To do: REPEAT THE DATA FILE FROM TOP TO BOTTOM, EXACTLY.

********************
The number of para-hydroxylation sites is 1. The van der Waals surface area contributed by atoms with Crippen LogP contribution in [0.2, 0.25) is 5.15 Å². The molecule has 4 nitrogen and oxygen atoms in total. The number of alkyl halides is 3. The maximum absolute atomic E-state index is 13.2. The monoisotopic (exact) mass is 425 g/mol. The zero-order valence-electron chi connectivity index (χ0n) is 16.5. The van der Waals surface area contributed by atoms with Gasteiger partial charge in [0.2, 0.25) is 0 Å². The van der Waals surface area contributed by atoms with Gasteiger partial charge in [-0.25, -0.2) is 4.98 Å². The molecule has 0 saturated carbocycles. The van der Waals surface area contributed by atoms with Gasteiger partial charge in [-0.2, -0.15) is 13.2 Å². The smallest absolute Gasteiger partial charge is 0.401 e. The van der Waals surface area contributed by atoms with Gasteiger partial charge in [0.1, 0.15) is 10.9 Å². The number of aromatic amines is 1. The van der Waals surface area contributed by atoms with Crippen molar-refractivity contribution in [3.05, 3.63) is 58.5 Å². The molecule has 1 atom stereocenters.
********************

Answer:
The number of para-hydroxylation sites is 1. The van der Waals surface area contributed by atoms with Crippen LogP contribution in [0.2, 0.25) is 5.15 Å². The molecule has 4 nitrogen and oxygen atoms in total. The number of alkyl halides is 3. The maximum absolute atomic E-state index is 13.2. The monoisotopic (exact) mass is 425 g/mol. The zero-order valence-electron chi connectivity index (χ0n) is 16.5. The van der Waals surface area contributed by atoms with Gasteiger partial charge in [0.2, 0.25) is 0 Å². The van der Waals surface area contributed by atoms with Gasteiger partial charge in [-0.25, -0.2) is 4.98 Å². The molecule has 0 saturated carbocycles. The van der Waals surface area contributed by atoms with Gasteiger partial charge in [-0.2, -0.15) is 13.2 Å². The smallest absolute Gasteiger partial charge is 0.401 e. The van der Waals surface area contributed by atoms with Gasteiger partial charge in [0.1, 0.15) is 10.9 Å². The number of aromatic amines is 1. The van der Waals surface area contributed by atoms with Crippen molar-refractivity contribution in [3.05, 3.63) is 58.5 Å². The molecule has 1 atom stereocenters.